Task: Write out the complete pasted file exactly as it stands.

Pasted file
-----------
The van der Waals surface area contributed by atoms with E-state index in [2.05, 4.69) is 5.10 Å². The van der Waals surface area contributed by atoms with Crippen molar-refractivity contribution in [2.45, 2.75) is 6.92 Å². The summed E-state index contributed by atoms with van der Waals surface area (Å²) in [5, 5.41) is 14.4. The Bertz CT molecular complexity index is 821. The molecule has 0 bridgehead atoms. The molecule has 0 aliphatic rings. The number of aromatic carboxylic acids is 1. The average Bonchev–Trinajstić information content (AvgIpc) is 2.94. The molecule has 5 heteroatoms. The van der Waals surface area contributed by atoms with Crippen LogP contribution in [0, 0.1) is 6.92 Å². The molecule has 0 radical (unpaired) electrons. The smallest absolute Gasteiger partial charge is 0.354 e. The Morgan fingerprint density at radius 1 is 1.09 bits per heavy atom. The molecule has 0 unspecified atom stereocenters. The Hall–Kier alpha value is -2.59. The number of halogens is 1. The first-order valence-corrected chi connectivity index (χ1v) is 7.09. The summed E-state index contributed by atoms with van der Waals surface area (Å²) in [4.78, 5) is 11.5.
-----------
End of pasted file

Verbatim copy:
The van der Waals surface area contributed by atoms with E-state index in [2.05, 4.69) is 5.10 Å². The van der Waals surface area contributed by atoms with Crippen molar-refractivity contribution in [2.45, 2.75) is 6.92 Å². The summed E-state index contributed by atoms with van der Waals surface area (Å²) in [5, 5.41) is 14.4. The Bertz CT molecular complexity index is 821. The molecule has 0 bridgehead atoms. The molecule has 0 aliphatic rings. The number of aromatic carboxylic acids is 1. The average Bonchev–Trinajstić information content (AvgIpc) is 2.94. The molecule has 5 heteroatoms. The van der Waals surface area contributed by atoms with Crippen LogP contribution in [0, 0.1) is 6.92 Å². The molecule has 0 radical (unpaired) electrons. The smallest absolute Gasteiger partial charge is 0.354 e. The Morgan fingerprint density at radius 1 is 1.09 bits per heavy atom. The molecule has 0 unspecified atom stereocenters. The Hall–Kier alpha value is -2.59. The number of halogens is 1. The first-order valence-corrected chi connectivity index (χ1v) is 7.09. The summed E-state index contributed by atoms with van der Waals surface area (Å²) in [4.78, 5) is 11.5.